The Right Way

People’s reaction to conflict is often amusing.  Last week’s battle with a management company is a great example.

When we first brought the issue to the attention of the management company, they told us that they had authorization to do the work and invoice for it.  Never mind the fact that the minutes to the directors meeting didn’t say that the management company’s proposal was accepted and approved.  The minutes were silent.

As I have pointed out in other blog posts, the minutes in this case were kept by the management company.  This is so even though the bylaws state the board secretary is responsible for recording the meetings and securing the minutes.  But even though the management company kept the minutes, the minutes did not provide approval.

They did the work anyways.  And then billed extra.  We questioned the transaction as we think any good auditor would.

The manager’s response?  They updated the minutes.

Really?  I know, it is wrong on so many levels.  But even though they updated the minutes they still didn’t say that the board approved the transaction.  Even they knew there is a line they can’t cross.

After that, we were met with silence.  Three times we inquired as to additional proof that the transaction was valid and we were met with silence each time.  They figured we would go away or worse, feel no choice but to accept their statement.

But there was a right way to handle this.  First would have not been to do any work not explicitly authorized by the board.  The management company, after all, works for the board the same as the auditor does.  They have a contract which specifies the work they are to do and the compensation they are to receive.  When there is work to be performed beyond the management agreement, that work needs to follow the basic rules the board has laid out.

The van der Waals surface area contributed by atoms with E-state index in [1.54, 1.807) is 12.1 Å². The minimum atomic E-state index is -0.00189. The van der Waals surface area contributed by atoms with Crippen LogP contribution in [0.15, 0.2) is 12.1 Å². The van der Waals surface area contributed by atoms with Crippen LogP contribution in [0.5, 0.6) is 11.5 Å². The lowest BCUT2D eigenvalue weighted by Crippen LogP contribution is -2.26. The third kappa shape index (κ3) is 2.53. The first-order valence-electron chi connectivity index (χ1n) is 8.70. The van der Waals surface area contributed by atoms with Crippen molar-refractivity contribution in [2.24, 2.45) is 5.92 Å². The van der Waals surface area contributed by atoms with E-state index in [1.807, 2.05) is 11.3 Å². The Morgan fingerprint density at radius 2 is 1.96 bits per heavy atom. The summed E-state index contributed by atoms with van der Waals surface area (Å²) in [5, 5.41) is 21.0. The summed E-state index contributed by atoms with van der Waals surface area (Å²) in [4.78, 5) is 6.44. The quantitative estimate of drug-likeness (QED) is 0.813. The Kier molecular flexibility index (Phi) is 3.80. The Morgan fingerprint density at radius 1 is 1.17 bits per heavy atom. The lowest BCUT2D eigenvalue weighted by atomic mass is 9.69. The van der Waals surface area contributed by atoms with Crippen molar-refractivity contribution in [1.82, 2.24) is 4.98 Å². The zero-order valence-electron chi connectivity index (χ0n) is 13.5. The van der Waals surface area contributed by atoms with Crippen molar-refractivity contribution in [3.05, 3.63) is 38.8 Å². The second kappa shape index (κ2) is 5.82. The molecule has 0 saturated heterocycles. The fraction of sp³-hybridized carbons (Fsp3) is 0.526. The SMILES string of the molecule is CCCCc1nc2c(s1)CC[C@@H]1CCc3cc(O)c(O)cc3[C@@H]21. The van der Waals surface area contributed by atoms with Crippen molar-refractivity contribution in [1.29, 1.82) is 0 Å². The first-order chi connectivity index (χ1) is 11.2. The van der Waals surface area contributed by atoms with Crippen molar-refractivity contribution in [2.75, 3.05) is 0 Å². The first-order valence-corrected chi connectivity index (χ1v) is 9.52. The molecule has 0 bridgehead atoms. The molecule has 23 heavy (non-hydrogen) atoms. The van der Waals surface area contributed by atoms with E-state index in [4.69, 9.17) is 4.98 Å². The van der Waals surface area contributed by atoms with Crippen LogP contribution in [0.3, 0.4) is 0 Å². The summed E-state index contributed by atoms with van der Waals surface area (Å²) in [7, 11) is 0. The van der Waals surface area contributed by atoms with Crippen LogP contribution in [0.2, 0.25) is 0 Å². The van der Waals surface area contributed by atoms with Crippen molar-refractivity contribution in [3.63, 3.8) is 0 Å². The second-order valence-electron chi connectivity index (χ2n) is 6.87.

The right way would have been to solicit three bids from reputable contractors.  The manager would have presented these to the board so they could make an informed decision.  The manager then would have contacted the awarded contractor and scheduled the work.

The right way would include not submitting a proposal from a contractor who didn’t agree to the terms that were apparently presented to the board.  The right way would also not have the manager offer to step in to fulfill the service when the contractor said no.

From our perspective as the auditor, there is a right way and a wrong way.  The right way means acting with integrity and intention.  It means accepting responsibility when things go wrong and reconsidering your processes so that they can’t happen again.

The wrong way is to blame the CPA for questioning the transaction.  The wrong way is to say that the board is wrong and to argue that everyone knew how hard you worked.  The wrong way is to tell us that you can find five different CPA firms who will see it your way and that you will make sure we never audit another of your clients.

As auditors, C.O.R.E. Services follows a simple rule: Do it the Right Way.  If at the end of the day, our clients, the boards of property owner associations and other entities, prefer to have us focus on their rules and compliance so they can feel good about the financial statements, then we will continue to offer our service.  And if the market shifts and these same boards no longer want to know that things are done correctly, well then the market will win and we will have to find some other line of work where our integrity and intention will matter.

As we explained to this community manager, the cost for their referral was too high.  I would rather starve then become beholden to a community management company who skates on ethical thin ice.  And if the day comes when boards would prefer to have a community management company lackey as their auditor so they can avoid the conflict of challenging the manager’s decisions, then we will stand by waiting for the inevitable lawsuits to begin so we can offer our services in support of the litigation.

Do things the right way.  Act with intention.

If you are a board who would like to ensure that your community manager is preparing financial statements you can rely upon, feel free to reach out to us.  And, if you are a community manager who lives with intention and works with integrity, we would love to get to know you and help you by auditing your work on behalf of your boards.  Our mutual client will be most grateful for the opportunity for us to work together on their behalf.

Have a great Monday.

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